A copy of the final report was indeed saved. And the reconstruction that many Pakistanis -- and Bangladeshis -- seek is exactly what the commission did. It was in a sense, Pakistan's truth commission. "There is a consensus on the imperative need of bringing to book senior army commanders who have brought disgrace and defeat to Pakistan by their subversion of the Constitution, usurpation of political power by criminal conspiracy, their professional incompetence, culpable negligence and wilful neglect in the performance of their duties and physical and moral cowardice in abandoning the fight when they had the capabilities and resources to resist the enemy," the report said.

The commission examined nearly 300 witnesses, hundreds of classified documents and army signals between East and West Pakistan. The final report was submitted on October 23, 1974, detailing how political, administrative, military and moral failings were responsible for the surrender in East Pakistan.

"The publication of the report is all the more necessary in the context of the present-day political situation in Pakistan," journalist Akhtar Payami wrote in The Dawn in December 1999. The report has a bearing on General Pervez Musharraf's Pakistan because it documents how political power corrupted and weakened the army.

More than anything else, the Hamoodur report punctures the rewriting of history in Pakistan, a revisionism that glosses over the profound anxiety in West Pakistan after Sheikh Mujibur Rahman's Awami League won a majority on its own in the 1970 general election. It was this unwillingness of West Pakistan to play by democratic rules that created a political crisis and precipitated a civil disobedience movement. It was to counter this that the army, with the tacit approval of the politicians in West Pakistan, cracked down on the night of March 25-26, 1971. As East Pakistan bled and millions were made refugees in India, there was rejoicing in the West. "Thank God, Pakistan is saved," crowed Bhutto.

The army action in East Pakistan, wrote Ikram Sahgal, editor of Pakistan's Defence Journal in March 1998, "was professionally correct and it was carried out with surgical precision... The major part of the army behaved as professional soldiers." But the UN Human Rights Commission in its 1981 report said the genocide in Bangladesh was one of the worst in history. According to Bangladeshi human rights activist Jahanara Imam, "Even if a lower range of 1.5 million deaths was taken, killings took place at a rate of between 6,000 to 12,000 per day, through the 267 days of carnage."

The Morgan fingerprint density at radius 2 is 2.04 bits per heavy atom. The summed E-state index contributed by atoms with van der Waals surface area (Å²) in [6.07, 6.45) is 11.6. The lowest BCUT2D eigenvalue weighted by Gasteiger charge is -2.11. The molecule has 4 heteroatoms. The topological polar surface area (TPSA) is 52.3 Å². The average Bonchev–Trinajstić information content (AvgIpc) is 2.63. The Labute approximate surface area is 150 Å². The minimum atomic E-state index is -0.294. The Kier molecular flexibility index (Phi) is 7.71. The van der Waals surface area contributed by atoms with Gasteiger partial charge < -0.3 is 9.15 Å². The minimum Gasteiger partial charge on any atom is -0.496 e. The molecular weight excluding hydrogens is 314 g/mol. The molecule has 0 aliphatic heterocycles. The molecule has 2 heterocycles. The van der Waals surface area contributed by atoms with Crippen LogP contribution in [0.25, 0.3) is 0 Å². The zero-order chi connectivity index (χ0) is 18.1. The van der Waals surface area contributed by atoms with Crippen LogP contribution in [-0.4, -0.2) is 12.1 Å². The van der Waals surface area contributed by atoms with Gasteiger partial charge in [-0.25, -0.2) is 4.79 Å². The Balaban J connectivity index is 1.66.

It's not merely the image of professional rectitude that the commission has demolished. The Pakistan military has nurtured the myth that the forces in East Pakistan weren't defeated, they were betrayed into surrendering -- variations of this myth resurfaced during the Kargil war. In his memoirs, General A.A.K. Niazi blamed Yahya Khan, Bhutto and General Headquarters (GHQ) for letting the Eastern Command down.

The commission blamed Yahya, Niazi and the GHQ for the defeat in Dacca. But reading between the lines, it is quite clear that it was the entire Pakistani military establishment that was at fault. Fattened, corrupted and brutalised by power, the army just wasn't in any position to take on the Indian Army in adverse circumstances. Put to the test, its grandiose strategic doctrine -- "The defence of East Pakistan rests in West Pakistan" -- crumbled. And, as the report makes clear, it wasn't merely sinful commanders in the East who surrendered without a fight. There were repetitions in the West as well.

The Hamoodur report is a valuable document. Partly because of what it tells us of the 1971 war but substantially for what it tells Pakistan about its government and its army.


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Full coverages
with columns, infographics, audio reports.

»1971: The Untold Story
This is a story not told in Pakistan. A secret inquiry into the splintering of Pakistan in 1971 held army atrocities, widespread corruption, cowardice, even loose morals, among its generals in East Pakistan as prime reasons in losing the war. The explosive Hamoodur Rahman report, obtained exclusively by NEWS TODAY's Samar Halarnkar, has never seen the light of day—until now.

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» The SriLankan crisis
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» The Nepal Gameplan